You are in:Home/Publications/LASiK as an alternative line to treat noncompliant esotropic children

Dr. Mohamed ali mohamed abdrabo :: Publications:

LASiK as an alternative line to treat noncompliant esotropic children
Authors: Ahmed M Saeed, Mohamed A Abdrabbo
Year: 2011
Keywords: accommodative esotropia, hyperopia, keratorefractive surgery, refractive error, esodeviation
Journal: Clinical ophthalmology (Auckland, NZ)
Volume: 5
Issue: Not Available
Pages: 1795
Publisher: Not Available
Local/International: International
Paper Link: Not Available
Full paper Not Available
Supplementary materials Not Available

To assess the safety and efficacy of laser-assisted in situ keratomileusis (LASIK) in facilitating strabismus management in noncompliant children with fully accommodative esotropia. Setting Ebsar Eye Center, Benha University (Benha, Egypt). Methods The study comprised 20 eyes of ten consecutive patients with accommodative esotropia. All patients were noncompliant with glasses and had refractive stability. They received brief general anesthesia and had bilateral LASIK using Wavelight® Algretto Wave® Eye-Q Excimer Laser (Alcon, Inc, Hunenberg, Switzerland) to fully correct their hyperopic refractive errors aiming to achieve orthophoria. Preoperative and postoperative best corrected visual acuity, cycloplegic refraction, angle of squint, and any LASIK complications were recorded. Follow-up period was 9 months. Results The age of patients ranged 5.1–9.2 years and the hyperopic error range was +3.5 D to +6.75 D, with anisometropia 2 D or less. No patient had decreased best corrected visual acuity or loss of fusion ability. The postoperative refractive error ranged from −0.75 D to +1.5 D at the end of the study period. All patients achieved orthophoria. No significant intraoperative or postoperative complications were recorded. Conclusion LASIK appears to be effective and relatively safe to treat accommodative esotropic children by reducing their hyperopic refractive error, however, patient selection is critical. Larger studies with longer follow-up are necessary to determine its long-term effects.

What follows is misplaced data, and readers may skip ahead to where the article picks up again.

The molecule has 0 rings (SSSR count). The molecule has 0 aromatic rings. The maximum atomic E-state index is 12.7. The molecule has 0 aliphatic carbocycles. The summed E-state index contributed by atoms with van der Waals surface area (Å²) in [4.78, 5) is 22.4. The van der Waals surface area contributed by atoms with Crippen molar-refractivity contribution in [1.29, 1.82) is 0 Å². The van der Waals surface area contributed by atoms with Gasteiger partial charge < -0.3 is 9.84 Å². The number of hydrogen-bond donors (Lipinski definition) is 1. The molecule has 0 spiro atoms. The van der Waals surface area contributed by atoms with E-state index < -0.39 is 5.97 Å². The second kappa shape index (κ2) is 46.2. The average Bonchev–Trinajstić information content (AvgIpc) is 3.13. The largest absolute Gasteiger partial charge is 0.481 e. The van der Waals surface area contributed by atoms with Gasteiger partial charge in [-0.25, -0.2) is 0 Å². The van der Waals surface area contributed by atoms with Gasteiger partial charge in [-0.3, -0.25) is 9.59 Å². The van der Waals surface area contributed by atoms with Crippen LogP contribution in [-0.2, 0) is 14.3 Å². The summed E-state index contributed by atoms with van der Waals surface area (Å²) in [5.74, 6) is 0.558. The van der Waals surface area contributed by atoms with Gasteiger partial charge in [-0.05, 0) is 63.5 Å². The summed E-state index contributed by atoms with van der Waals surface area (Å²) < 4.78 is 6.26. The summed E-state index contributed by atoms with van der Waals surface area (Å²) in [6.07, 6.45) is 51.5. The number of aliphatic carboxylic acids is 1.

Google ScholarAcdemia.eduResearch GateLinkedinFacebookTwitterGoogle PlusYoutubeWordpressInstagramMendeleyZoteroEvernoteORCIDScopus